Available from Boydell and Brewer
Number of Qualified Electors:
about 1,300 in 1734
Number of voters:
|5 Mar. 1690||BUSSY MANSEL|
|13 Mar. 1695||BUSSY MANSEL|
|3 Aug. 1698||BUSSY MANSEL|
|20 Dec. 1699||THOMAS MANSEL II vice Mansel, deceased|
|15 Jan. 1701||THOMAS MANSEL II|
|17 Dec. 1701||THOMAS MANSEL I|
|8 Aug. 1702||THOMAS MANSEL I|
|30 May 1705||THOMAS MANSEL I|
|26 May 1708||SIR THOMAS MANSEL|
|21 Oct. 1710||SIR THOMAS MANSEL|
|18 July 1711||SIR THOMAS MANSEL II re-elected after appointment to office|
|30 Jan. 1712||ROBERT JONES vice Mansel, called to the Upper House|
|9 Sept. 1713||ROBERT JONES|
Politics in Glamorgan in this period can be understood in terms of the maintenance of the power of the Mansel dynasty, which survived a generational change of partisan allegiance, from Whig to Tory, and was even strengthened in 1706 by the union of its two branches, at Margam and Briton Ferry. Periodic opposition to the Mansels’ ascendancy was concentrated on the Boroughs, where the family was more vulnerable, though in 1705–8 factional conflict overflowed into the shire election. This challenge was withstood, but the crisis perhaps had some lasting effect in inducing in the Mansels a higher degree of circumspection in the exercise of their influence.
The return, without opposition, in 1690 and the two succeeding elections of the outgoing Member, Bussy Mansel, was a tribute to the power of the alliance between Mansel and his kinsman Sir Edward Mansel, 4th Bt.†, of Margam. Their position was strong enough to accommodate sharp differences in political outlook, for although the two senior partners were both Whigs, Sir Edward’s son Thomas I*, who took the Boroughs seat in these three elections, was an outspoken Tory. Yet a county meeting in 1695 ratified the two candidacies without fuss. The possibility of a contest in 1698, when it was rumoured that Sir Charles Kemys, 3rd Bt.*, was canvassing in Glamorgan, called for some management of the electoral process, leading to the exclusion of Kemys from the county meeting by the obvious expedient of not inviting him. Protests from the aggrieved Kemys ensued, but no candidature. Thereafter Sir Charles turned his energies towards undermining the Mansels in the Boroughs, a project in which he was equally unsuccessful. The death of Bussy Mansel in 1699 produced no hiccup in the smooth running of the family interest, his grandson Thomas II succeeding both to the Briton Ferry estate and to his grandfather’s place as knight of the shire. The next election, however, produced some ill-feeling between Briton Ferry and Margam, as Thomas Mansel I, who had resigned his borough seat in 1698 to go travelling on the Continent, had now returned home and entertained ambitions of the county seat. His namesake, embarrassed by the contretemps, offered to withdraw. Apologizing for what seemed to be his presumption, he justified himself by saying that he had seen ‘a great many letters’ to ‘the old gentleman’ (Sir Edward) in which Thomas of Margam had declined thoughts of standing. That he was not held to his offer of resigning in favour of his capricious kinsman may be ascribed to the wiser counsels of Sir Edward, who may also deserve credit for the fact that the Mansel alliance was re-cemented in the December 1701 election with Thomas II replacing Sir Edward Stradling, 5th Bt.*, Thomas I’s brother-in-law, as the borough Member. In time the sacrifice of Stradling would have unfortunate repercussions, but in December 1701 and in 1702 Mansel unity, and dominance, was once more assured. Both Thomases were Tory in their political preferences, and they joined in presenting the county’s address of condolence on the death of King William and congratulation on the accession of Queen Anne, in which the Queen’s ‘entirely English’ heart received notice, as did hopes for the effect of her ‘economy’ in remedying the nation’s ills. Two years later another address, this time on the military achievements of the reign, showed its party colours in lauding Sir George Rooke* as well as the Duke of Marlborough (John Churchill†).1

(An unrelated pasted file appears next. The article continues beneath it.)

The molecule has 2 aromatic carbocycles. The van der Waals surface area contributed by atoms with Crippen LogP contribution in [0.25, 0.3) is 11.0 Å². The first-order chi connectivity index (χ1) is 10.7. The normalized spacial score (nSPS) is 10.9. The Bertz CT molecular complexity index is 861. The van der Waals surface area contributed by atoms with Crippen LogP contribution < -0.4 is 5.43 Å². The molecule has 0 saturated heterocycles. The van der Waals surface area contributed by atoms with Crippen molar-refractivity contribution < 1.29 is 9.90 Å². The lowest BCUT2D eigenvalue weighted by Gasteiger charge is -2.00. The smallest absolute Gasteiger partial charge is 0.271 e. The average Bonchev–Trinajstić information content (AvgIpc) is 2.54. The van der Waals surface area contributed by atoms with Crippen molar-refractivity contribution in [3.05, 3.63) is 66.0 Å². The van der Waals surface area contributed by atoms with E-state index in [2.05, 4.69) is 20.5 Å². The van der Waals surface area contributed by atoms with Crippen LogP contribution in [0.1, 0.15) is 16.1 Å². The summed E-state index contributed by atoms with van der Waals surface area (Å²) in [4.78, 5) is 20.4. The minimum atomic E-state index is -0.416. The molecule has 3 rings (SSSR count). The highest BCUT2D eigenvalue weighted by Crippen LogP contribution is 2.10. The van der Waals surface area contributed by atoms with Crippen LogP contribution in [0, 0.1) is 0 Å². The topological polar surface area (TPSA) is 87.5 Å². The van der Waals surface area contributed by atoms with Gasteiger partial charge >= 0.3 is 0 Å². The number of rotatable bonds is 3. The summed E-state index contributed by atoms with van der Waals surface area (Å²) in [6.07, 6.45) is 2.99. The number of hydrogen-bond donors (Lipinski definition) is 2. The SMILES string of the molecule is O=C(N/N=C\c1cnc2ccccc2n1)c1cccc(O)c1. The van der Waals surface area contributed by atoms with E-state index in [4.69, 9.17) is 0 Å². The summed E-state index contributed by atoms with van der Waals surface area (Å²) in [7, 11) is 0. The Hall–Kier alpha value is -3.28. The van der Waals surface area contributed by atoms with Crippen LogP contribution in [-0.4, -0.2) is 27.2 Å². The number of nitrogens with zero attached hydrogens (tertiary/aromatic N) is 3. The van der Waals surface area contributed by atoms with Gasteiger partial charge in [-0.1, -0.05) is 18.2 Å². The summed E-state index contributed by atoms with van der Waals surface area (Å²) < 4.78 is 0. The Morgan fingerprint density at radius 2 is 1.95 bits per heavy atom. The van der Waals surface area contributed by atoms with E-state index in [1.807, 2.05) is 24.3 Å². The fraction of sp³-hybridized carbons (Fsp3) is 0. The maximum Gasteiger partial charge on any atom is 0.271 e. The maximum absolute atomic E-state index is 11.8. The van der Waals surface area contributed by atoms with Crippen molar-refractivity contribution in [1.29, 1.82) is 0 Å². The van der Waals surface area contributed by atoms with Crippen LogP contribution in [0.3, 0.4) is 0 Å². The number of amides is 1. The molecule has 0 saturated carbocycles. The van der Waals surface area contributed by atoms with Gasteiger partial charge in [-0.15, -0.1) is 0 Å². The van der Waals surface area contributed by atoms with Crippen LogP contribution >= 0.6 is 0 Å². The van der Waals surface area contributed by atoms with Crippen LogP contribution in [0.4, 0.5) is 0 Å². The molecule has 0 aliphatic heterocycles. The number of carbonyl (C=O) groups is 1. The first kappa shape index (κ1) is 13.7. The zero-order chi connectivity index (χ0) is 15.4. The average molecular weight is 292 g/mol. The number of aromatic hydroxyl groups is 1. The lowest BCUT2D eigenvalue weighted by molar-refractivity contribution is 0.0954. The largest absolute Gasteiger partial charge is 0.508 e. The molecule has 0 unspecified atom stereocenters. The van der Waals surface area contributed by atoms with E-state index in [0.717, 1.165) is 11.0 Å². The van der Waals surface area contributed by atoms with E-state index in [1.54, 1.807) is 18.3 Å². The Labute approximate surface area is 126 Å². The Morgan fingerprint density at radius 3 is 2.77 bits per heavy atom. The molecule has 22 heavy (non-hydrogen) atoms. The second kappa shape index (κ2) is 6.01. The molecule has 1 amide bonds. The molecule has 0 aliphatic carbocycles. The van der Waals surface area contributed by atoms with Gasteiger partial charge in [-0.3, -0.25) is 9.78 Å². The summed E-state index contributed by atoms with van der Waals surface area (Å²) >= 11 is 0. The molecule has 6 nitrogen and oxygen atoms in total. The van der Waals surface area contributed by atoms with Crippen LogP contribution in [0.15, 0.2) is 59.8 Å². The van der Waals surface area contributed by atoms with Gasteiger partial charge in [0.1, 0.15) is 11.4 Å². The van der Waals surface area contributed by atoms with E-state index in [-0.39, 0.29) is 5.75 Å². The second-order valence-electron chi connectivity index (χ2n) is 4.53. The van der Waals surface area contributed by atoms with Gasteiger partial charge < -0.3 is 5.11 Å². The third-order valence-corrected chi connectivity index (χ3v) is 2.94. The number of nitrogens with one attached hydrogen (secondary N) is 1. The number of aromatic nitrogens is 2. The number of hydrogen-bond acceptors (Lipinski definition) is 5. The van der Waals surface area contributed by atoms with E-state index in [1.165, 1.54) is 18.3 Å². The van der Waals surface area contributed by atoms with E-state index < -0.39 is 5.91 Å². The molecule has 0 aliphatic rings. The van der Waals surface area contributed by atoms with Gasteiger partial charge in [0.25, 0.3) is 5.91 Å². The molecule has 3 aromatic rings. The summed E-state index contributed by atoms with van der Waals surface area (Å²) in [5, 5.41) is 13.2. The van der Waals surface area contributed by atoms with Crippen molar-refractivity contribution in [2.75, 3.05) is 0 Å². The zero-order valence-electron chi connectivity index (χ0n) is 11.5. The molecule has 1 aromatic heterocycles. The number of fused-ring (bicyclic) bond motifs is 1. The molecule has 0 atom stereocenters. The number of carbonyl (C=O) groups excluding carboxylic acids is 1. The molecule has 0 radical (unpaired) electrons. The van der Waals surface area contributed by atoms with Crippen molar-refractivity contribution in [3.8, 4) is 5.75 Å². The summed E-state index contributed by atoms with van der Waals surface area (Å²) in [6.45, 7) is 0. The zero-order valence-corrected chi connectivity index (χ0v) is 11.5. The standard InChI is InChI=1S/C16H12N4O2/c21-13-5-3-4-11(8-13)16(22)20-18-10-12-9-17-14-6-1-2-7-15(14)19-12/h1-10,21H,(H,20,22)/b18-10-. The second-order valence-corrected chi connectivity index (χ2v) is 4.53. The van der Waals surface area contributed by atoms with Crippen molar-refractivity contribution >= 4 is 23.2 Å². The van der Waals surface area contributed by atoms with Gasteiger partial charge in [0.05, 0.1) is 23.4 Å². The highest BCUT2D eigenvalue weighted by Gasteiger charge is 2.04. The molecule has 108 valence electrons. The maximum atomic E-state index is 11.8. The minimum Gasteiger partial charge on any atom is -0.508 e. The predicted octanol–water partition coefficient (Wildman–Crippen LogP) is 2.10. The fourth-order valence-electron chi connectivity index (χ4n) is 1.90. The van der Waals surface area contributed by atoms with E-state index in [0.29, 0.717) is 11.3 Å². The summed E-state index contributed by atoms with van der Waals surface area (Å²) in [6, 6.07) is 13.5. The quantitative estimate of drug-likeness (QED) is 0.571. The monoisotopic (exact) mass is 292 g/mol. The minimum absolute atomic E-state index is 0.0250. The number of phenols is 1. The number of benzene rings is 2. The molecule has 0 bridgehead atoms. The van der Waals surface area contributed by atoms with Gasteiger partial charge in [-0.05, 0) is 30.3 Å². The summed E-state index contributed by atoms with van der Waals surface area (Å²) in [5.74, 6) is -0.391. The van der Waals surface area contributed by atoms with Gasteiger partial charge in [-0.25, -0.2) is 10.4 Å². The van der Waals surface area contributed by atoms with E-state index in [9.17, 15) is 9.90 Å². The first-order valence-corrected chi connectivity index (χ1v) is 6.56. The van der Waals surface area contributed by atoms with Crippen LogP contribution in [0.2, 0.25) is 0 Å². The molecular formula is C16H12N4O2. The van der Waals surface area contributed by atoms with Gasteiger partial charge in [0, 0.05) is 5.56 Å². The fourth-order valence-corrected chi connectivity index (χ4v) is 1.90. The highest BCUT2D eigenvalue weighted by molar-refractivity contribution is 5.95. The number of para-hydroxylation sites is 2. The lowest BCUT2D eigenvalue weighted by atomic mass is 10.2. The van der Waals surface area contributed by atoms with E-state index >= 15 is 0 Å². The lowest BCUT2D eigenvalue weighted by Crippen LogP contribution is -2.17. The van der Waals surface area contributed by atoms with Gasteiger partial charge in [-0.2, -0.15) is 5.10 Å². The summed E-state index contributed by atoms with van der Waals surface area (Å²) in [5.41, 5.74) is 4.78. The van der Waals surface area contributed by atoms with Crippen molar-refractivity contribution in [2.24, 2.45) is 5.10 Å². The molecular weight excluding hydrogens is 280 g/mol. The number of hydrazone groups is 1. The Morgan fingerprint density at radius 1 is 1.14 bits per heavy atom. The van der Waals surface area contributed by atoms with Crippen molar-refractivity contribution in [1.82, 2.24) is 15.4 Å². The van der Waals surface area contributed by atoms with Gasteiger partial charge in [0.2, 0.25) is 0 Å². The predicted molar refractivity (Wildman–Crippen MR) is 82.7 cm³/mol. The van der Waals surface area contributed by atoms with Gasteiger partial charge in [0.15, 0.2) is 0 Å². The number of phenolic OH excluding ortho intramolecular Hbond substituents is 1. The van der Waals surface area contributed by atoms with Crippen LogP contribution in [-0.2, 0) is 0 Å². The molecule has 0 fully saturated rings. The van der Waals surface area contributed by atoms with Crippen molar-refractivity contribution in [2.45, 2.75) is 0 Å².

The 1705 general election witnessed the first serious challenge to Mansel rule in Glamorgan. It came in the Boroughs constituency where Sir Humphrey Mackworth* proposed to exploit his influence to oppose Thomas Mansel II. He canvassed but did not go to a poll. There was no sign of a contest in the county, but the Mansels were aware that the threat posed by Mackworth had a wider significance: ‘’tis plain’, wrote one of their correspondents, ‘Sir Humphrey Mackworth aims at nothing less than universal monarchy in Glamorganshire’. The rivalry between Mackworth and the Mansels was as much economic as political. Sir Humphrey had since the mid-1690s been developing his collieries at Neath, in conjunction with lead and silver manufacture, and had been drawing trade away from both the Margam and Briton Ferry mines. This competition was to explode in the summer and autumn of 1705 in a series of bitter disputes between the respective owners. It had also been clear for some time that Mackworth intended to use his economic interests to advance his political ambitions: he had, for example, showered country gentlemen with free coal, observing in 1699 that ‘it was by these presents . . . B[ussy] M[ansel] governed Glamorganshire’. Nor did Mackworth constitute the only cloud on the Mansels’ horizon. The Beaufort interest was reviving, under the 2nd Duke, who reached his majority in 1705: like Mackworth, Beaufort represented economic as well as political competition, in the shape of his collieries at Swansea, and although less formidable in the first instance, was ultimately to present a more considerable problem. Lastly there were also signs of a recrudescence in the long dormant Pembroke interest, acquired in 1702 by Lord Windsor (Thomas*), through marriage with the Pembroke heiress. Mackworth was in due course able to woo both Beaufort and Windsor into an anti-Mansel coalition that drew strength from the restiveness some Glamorgan gentlemen were beginning to experience under the Mansels’ monopoly of the parliamentary representation, and also perhaps from resentment felt by some local Tories at Thomas Mansel I’s ‘betrayal’ of the High Church interest in the ministerial reshuffle of 1704. Broadly speaking, the pro-Mansel faction comprised moderate or Court Tories and Whigs; the opposition, Tories of a higher strain. It has been pointed out, however, that there were Whigs and Jacobites on both sides, and that the alignment of forces can better be understood in terms of factional attachments than party sympathies. Conflict broke out in 1706, the year that Thomas Mansel I succeeded his father at Margam, and his namesake Thomas II to control of the Briton Ferry estate. Instead of nominating his brother-in-law Stradling to the vacancy thus created in the Boroughs, he put up a Whig, Sir John Aubrey, 3rd Bt.* Not only was Stradling himself outraged, there was apparently a current of feeling in the county that he had been unfairly treated. By September 1706 Mansel had a fight on his hands. Robert Harley* was informed that